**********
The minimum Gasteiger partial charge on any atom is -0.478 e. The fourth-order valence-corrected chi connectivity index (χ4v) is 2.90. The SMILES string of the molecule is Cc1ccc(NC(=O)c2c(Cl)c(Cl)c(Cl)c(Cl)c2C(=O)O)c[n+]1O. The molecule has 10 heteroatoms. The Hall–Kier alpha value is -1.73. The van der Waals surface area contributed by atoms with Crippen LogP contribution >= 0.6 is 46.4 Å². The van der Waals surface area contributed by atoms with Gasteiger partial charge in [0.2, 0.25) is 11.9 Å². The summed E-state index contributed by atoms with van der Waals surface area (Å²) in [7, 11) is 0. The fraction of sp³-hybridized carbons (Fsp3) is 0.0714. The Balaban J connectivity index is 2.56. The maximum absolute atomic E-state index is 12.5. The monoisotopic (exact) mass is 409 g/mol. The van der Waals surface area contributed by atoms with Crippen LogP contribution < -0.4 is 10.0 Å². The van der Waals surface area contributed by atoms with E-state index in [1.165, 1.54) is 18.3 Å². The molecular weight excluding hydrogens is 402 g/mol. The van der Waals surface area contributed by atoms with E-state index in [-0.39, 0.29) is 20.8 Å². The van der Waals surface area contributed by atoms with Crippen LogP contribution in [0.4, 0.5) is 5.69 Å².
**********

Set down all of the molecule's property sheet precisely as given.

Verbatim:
The minimum Gasteiger partial charge on any atom is -0.478 e. The fourth-order valence-corrected chi connectivity index (χ4v) is 2.90. The SMILES string of the molecule is Cc1ccc(NC(=O)c2c(Cl)c(Cl)c(Cl)c(Cl)c2C(=O)O)c[n+]1O. The molecule has 10 heteroatoms. The Hall–Kier alpha value is -1.73. The van der Waals surface area contributed by atoms with Crippen LogP contribution >= 0.6 is 46.4 Å². The van der Waals surface area contributed by atoms with Gasteiger partial charge in [0.2, 0.25) is 11.9 Å². The summed E-state index contributed by atoms with van der Waals surface area (Å²) in [7, 11) is 0. The fraction of sp³-hybridized carbons (Fsp3) is 0.0714. The Balaban J connectivity index is 2.56. The maximum absolute atomic E-state index is 12.5. The monoisotopic (exact) mass is 409 g/mol. The van der Waals surface area contributed by atoms with Crippen LogP contribution < -0.4 is 10.0 Å². The van der Waals surface area contributed by atoms with E-state index in [1.165, 1.54) is 18.3 Å². The molecular weight excluding hydrogens is 402 g/mol. The van der Waals surface area contributed by atoms with E-state index in [-0.39, 0.29) is 20.8 Å². The van der Waals surface area contributed by atoms with Crippen LogP contribution in [0.4, 0.5) is 5.69 Å².